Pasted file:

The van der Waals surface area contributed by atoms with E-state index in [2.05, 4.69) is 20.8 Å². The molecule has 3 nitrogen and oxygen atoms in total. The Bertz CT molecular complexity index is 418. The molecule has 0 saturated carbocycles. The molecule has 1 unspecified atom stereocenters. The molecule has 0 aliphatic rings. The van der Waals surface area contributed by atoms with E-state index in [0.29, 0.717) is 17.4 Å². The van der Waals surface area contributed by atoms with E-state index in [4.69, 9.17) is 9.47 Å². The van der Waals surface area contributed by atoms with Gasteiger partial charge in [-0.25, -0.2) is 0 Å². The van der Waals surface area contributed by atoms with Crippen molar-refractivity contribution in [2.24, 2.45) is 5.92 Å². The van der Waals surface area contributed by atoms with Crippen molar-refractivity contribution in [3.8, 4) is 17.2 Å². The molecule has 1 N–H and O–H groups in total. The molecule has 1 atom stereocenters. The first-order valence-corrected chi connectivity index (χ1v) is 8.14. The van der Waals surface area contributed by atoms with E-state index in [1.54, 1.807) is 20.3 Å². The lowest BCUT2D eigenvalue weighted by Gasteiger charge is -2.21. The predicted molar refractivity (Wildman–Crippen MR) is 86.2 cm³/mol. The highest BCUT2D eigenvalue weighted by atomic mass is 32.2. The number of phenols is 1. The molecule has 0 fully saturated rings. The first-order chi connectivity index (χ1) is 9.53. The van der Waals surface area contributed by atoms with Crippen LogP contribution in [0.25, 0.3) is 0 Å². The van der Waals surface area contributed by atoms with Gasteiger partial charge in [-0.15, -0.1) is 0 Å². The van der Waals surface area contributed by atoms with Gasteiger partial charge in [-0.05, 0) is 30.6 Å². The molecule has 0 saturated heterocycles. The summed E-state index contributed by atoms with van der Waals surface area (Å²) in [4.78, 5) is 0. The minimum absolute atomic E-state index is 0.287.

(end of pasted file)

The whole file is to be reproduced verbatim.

The van der Waals surface area contributed by atoms with E-state index in [2.05, 4.69) is 20.8 Å². The molecule has 3 nitrogen and oxygen atoms in total. The Bertz CT molecular complexity index is 418. The molecule has 0 saturated carbocycles. The molecule has 1 unspecified atom stereocenters. The molecule has 0 aliphatic rings. The van der Waals surface area contributed by atoms with E-state index in [0.29, 0.717) is 17.4 Å². The van der Waals surface area contributed by atoms with E-state index in [4.69, 9.17) is 9.47 Å². The van der Waals surface area contributed by atoms with Gasteiger partial charge in [-0.25, -0.2) is 0 Å². The van der Waals surface area contributed by atoms with Crippen molar-refractivity contribution in [2.24, 2.45) is 5.92 Å². The van der Waals surface area contributed by atoms with Crippen molar-refractivity contribution in [3.8, 4) is 17.2 Å². The molecule has 1 N–H and O–H groups in total. The molecule has 1 atom stereocenters. The first-order valence-corrected chi connectivity index (χ1v) is 8.14. The van der Waals surface area contributed by atoms with E-state index in [1.54, 1.807) is 20.3 Å². The lowest BCUT2D eigenvalue weighted by Gasteiger charge is -2.21. The predicted molar refractivity (Wildman–Crippen MR) is 86.2 cm³/mol. The highest BCUT2D eigenvalue weighted by atomic mass is 32.2. The number of phenols is 1. The molecule has 0 fully saturated rings. The first-order chi connectivity index (χ1) is 9.53. The van der Waals surface area contributed by atoms with Crippen LogP contribution in [0.25, 0.3) is 0 Å². The van der Waals surface area contributed by atoms with Gasteiger partial charge in [-0.15, -0.1) is 0 Å². The van der Waals surface area contributed by atoms with Gasteiger partial charge in [-0.05, 0) is 30.6 Å². The molecule has 0 saturated heterocycles. The summed E-state index contributed by atoms with van der Waals surface area (Å²) in [4.78, 5) is 0. The minimum absolute atomic E-state index is 0.287.